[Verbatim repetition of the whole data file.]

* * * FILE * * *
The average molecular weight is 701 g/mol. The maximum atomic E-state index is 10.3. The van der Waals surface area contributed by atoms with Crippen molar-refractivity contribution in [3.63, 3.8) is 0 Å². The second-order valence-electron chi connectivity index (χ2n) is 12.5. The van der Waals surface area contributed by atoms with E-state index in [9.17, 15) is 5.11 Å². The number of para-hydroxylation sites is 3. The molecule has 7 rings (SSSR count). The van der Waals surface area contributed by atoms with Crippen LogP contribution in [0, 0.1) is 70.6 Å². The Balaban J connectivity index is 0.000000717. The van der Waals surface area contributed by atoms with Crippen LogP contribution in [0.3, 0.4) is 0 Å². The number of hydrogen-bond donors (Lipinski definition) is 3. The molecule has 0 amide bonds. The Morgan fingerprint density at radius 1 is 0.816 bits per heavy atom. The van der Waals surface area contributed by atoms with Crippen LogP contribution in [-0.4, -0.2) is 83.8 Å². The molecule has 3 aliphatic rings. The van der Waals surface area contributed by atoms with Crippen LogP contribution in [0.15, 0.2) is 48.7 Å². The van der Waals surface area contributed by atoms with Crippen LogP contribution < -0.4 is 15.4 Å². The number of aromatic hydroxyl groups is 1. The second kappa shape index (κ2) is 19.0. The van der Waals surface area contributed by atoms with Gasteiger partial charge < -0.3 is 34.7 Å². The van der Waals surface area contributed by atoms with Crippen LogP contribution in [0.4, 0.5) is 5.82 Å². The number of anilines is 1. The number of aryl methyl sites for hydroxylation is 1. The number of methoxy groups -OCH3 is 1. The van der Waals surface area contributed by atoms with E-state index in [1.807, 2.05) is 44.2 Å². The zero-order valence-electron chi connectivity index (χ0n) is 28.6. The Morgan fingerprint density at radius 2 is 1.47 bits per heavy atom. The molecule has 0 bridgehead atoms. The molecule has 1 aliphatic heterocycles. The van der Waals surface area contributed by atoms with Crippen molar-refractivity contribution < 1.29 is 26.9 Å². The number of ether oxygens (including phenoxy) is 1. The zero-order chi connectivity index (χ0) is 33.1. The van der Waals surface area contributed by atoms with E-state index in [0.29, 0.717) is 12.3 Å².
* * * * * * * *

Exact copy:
The average molecular weight is 701 g/mol. The maximum atomic E-state index is 10.3. The van der Waals surface area contributed by atoms with Crippen molar-refractivity contribution in [3.63, 3.8) is 0 Å². The second-order valence-electron chi connectivity index (χ2n) is 12.5. The van der Waals surface area contributed by atoms with E-state index in [9.17, 15) is 5.11 Å². The number of para-hydroxylation sites is 3. The molecule has 7 rings (SSSR count). The van der Waals surface area contributed by atoms with Crippen LogP contribution in [0, 0.1) is 70.6 Å². The Balaban J connectivity index is 0.000000717. The van der Waals surface area contributed by atoms with Crippen LogP contribution in [0.3, 0.4) is 0 Å². The number of hydrogen-bond donors (Lipinski definition) is 3. The molecule has 0 amide bonds. The Morgan fingerprint density at radius 1 is 0.816 bits per heavy atom. The van der Waals surface area contributed by atoms with Crippen LogP contribution in [-0.4, -0.2) is 83.8 Å². The molecule has 3 aliphatic rings. The van der Waals surface area contributed by atoms with Crippen LogP contribution in [0.15, 0.2) is 48.7 Å². The van der Waals surface area contributed by atoms with Crippen LogP contribution < -0.4 is 15.4 Å². The number of aromatic hydroxyl groups is 1. The second kappa shape index (κ2) is 19.0. The van der Waals surface area contributed by atoms with Gasteiger partial charge < -0.3 is 34.7 Å². The van der Waals surface area contributed by atoms with Crippen LogP contribution in [0.4, 0.5) is 5.82 Å². The number of anilines is 1. The number of aryl methyl sites for hydroxylation is 1. The number of methoxy groups -OCH3 is 1. The van der Waals surface area contributed by atoms with E-state index in [1.807, 2.05) is 44.2 Å². The zero-order valence-electron chi connectivity index (χ0n) is 28.6. The Morgan fingerprint density at radius 2 is 1.47 bits per heavy atom. The molecule has 0 bridgehead atoms. The molecule has 1 aliphatic heterocycles. The van der Waals surface area contributed by atoms with Crippen molar-refractivity contribution < 1.29 is 26.9 Å². The number of ether oxygens (including phenoxy) is 1. The zero-order chi connectivity index (χ0) is 33.1. The van der Waals surface area contributed by atoms with E-state index in [0.29, 0.717) is 12.3 Å².